American statesmen had for decades eyed several neighboring regions, but, uneasy about confronting Europe's great powers, they had always concluded that the time was not right. James Madison and James Monroe had both assumed that the colonies in Canada would soon fall into America's hands, "even against [Britain's] strongest efforts to retain them." John Quincy Adams had referred to Cuba as a "natural appendage" to the North American continent. His minister to Spain agreed and added, "Such I believe is the general opinion in the United States." Adams thought it only a matter of time before the United States annexed all of North America: "It is a physical, moral, and political absurdity that such fragments of territory, with sovereigns at fifteen hundred miles beyond sea, worthless and burdensome to their owners, should exist permanently contiguous to a great, powerful, enterprising, and rapidly growing nation."

However, the nation's deep division over the future of the South's "peculiar institution" prevented the successful completion of these projects. The Civil War resolved the dispute over slavery, and with that great obstacle to expansion eliminated, with the country unified and its economic power growing, expansionist plans might have been eagerly undertaken. Armed with a strong tradition of expansionist ideology, backed by the power of immense industry driven growth, supported by a newly unified nation, America's leaders after the Civil War should have had little trouble extending their country's borders.

Upon the close of the Civil War, the expansionist climate in the United States possessed "a vigor greater than any of the past" thanks to popular recognition of the country's enormous mobilized power.(3) The Monroe Doctrine Committee, one of the many nationalist groups that attracted great followings across the country, urged expansion southward, by force if necessary, as its popular jingle made clear: "If the old-world minions on our Continent remain, we'll take the old familiar guns, and go with Grant again!" As Henry Adams, the grandson of John Quincy Adams, observed, many politicians now envisaged the ultimate acquisition not only of the entire continent but of all adjacent islands as well.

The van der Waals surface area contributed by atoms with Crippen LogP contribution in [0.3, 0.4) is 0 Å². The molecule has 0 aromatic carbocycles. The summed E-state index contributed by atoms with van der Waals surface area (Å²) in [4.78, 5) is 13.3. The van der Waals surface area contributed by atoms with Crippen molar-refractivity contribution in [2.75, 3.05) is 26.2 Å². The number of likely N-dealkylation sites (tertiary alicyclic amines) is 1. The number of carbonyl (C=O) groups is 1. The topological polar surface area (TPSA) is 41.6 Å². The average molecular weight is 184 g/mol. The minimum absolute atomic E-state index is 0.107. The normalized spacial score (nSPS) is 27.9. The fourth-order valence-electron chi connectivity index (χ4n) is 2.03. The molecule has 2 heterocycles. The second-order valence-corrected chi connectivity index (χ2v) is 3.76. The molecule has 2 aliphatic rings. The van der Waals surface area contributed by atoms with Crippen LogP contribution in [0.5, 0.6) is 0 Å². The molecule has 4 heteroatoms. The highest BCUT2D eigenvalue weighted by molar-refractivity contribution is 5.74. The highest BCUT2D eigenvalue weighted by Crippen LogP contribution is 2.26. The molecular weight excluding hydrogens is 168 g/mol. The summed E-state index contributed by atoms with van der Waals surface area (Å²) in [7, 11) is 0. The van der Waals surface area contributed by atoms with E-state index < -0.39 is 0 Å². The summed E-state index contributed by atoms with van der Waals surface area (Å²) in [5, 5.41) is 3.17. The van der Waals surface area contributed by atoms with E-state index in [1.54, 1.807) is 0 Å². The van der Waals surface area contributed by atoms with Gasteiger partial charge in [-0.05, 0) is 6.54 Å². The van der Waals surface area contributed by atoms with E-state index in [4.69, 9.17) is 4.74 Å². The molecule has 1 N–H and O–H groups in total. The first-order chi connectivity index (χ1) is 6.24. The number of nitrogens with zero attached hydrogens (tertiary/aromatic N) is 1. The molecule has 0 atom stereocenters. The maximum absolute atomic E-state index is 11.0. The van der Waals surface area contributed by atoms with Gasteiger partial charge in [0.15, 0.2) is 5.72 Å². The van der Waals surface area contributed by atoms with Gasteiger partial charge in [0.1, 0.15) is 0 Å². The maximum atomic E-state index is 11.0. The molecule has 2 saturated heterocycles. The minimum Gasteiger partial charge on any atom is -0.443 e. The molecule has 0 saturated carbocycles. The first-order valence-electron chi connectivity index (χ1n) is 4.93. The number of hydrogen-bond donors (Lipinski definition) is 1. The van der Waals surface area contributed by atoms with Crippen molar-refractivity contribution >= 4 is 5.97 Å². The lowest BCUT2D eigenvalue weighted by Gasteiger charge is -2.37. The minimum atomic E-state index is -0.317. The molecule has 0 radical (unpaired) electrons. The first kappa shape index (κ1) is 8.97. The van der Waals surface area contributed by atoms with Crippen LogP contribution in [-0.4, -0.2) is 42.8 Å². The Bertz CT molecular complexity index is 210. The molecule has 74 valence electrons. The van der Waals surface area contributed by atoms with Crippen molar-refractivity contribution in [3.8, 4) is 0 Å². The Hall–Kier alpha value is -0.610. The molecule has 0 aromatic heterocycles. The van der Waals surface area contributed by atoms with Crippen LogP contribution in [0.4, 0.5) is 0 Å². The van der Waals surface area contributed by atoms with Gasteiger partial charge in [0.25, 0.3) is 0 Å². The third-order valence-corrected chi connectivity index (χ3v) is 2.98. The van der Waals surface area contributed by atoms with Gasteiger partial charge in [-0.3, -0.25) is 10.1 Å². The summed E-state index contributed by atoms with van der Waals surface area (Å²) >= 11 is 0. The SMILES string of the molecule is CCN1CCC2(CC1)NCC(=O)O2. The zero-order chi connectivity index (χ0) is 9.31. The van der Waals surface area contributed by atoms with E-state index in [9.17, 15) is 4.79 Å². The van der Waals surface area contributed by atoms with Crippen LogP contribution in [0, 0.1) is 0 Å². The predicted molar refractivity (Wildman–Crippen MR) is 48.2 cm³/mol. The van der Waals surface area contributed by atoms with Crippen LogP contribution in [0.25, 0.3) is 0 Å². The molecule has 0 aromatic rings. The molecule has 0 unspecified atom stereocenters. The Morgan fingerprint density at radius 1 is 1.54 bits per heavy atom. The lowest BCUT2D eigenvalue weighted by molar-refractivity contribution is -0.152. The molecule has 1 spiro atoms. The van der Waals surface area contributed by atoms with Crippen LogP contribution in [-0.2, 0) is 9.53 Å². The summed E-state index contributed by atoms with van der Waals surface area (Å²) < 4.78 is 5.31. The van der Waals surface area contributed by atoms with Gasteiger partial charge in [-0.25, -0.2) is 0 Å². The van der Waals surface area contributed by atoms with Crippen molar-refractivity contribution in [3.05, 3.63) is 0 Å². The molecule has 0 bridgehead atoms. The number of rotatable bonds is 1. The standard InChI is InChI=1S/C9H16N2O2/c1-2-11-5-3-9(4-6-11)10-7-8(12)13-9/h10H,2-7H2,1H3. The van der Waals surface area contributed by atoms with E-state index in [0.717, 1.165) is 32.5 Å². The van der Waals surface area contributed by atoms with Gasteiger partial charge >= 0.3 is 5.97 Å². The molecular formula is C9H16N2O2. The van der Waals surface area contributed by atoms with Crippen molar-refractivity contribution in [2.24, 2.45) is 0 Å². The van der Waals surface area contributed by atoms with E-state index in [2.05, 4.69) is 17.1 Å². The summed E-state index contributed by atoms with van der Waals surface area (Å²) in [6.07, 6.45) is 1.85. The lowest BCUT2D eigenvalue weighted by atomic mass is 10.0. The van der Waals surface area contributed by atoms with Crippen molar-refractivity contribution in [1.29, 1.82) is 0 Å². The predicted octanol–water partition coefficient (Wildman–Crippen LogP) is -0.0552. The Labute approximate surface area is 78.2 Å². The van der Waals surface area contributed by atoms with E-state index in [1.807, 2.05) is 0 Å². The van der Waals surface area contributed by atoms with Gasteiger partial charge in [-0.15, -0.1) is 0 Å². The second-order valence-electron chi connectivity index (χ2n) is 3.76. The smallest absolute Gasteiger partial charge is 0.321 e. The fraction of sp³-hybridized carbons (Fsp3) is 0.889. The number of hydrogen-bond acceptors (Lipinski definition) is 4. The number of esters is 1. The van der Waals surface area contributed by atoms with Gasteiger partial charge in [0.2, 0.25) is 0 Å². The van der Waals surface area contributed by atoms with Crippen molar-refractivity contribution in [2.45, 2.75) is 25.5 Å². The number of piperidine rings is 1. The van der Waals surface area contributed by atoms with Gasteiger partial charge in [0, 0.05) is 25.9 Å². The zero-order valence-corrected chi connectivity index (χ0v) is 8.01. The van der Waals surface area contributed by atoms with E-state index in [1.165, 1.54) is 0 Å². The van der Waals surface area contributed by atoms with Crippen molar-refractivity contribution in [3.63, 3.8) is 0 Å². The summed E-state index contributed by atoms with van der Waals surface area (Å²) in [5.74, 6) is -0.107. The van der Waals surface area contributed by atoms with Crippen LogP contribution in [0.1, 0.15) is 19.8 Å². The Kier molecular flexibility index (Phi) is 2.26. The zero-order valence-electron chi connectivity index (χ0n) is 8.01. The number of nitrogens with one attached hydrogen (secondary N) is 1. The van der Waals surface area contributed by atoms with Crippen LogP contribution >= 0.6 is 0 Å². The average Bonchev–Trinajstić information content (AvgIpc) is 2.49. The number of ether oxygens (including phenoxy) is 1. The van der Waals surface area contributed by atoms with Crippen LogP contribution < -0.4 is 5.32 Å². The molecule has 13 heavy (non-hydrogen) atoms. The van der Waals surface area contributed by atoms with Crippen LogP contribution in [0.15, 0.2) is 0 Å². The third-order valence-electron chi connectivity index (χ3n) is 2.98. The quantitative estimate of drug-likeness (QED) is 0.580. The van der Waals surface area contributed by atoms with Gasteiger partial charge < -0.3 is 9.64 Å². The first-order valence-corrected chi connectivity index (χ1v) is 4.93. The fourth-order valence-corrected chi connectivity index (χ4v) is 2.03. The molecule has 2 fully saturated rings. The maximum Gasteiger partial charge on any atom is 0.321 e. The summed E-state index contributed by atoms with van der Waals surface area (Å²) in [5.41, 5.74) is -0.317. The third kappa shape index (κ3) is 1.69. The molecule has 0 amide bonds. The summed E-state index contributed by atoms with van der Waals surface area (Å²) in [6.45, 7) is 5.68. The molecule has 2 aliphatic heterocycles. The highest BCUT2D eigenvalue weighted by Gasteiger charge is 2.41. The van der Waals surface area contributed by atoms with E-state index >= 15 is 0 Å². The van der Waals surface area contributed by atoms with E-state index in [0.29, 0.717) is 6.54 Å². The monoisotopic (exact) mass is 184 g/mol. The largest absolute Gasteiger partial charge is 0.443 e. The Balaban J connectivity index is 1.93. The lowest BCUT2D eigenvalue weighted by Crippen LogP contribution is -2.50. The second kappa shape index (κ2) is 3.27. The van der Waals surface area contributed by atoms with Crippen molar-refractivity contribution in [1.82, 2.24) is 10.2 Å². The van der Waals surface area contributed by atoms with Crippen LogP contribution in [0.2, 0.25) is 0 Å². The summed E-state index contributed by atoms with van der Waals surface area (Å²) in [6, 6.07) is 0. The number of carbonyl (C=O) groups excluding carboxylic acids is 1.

The Pattern of Natural Expansion

Perhaps the best example of how little the statesmen of the time conformed to the myth of being naive or restrained or isolationist in their temperament and policies is William Henry Seward. One of America's most distinguished statesmen and politicians, Seward was no ordinary diplomat. He had been governor of New York and a close runner-up for the Republican Party's presidential nomination in 1860. Upon election as president, Abraham Lincoln appointed him secretary of state. Throughout the Civil War, Seward had been Lincoln's closest adviser as well as a skilled diplomat, deftly maneuvering to keep Great Britain and France from allying with the Confederacy.

On May 10, 1867, with that terrible conflict now two years past, Seward prophesied in verse about his nation's future:

Our nation with united interests blest, Not now content to pose, shall sway the rest; Abroad our empire shall no limits know, But like the sea in boundless circles flow.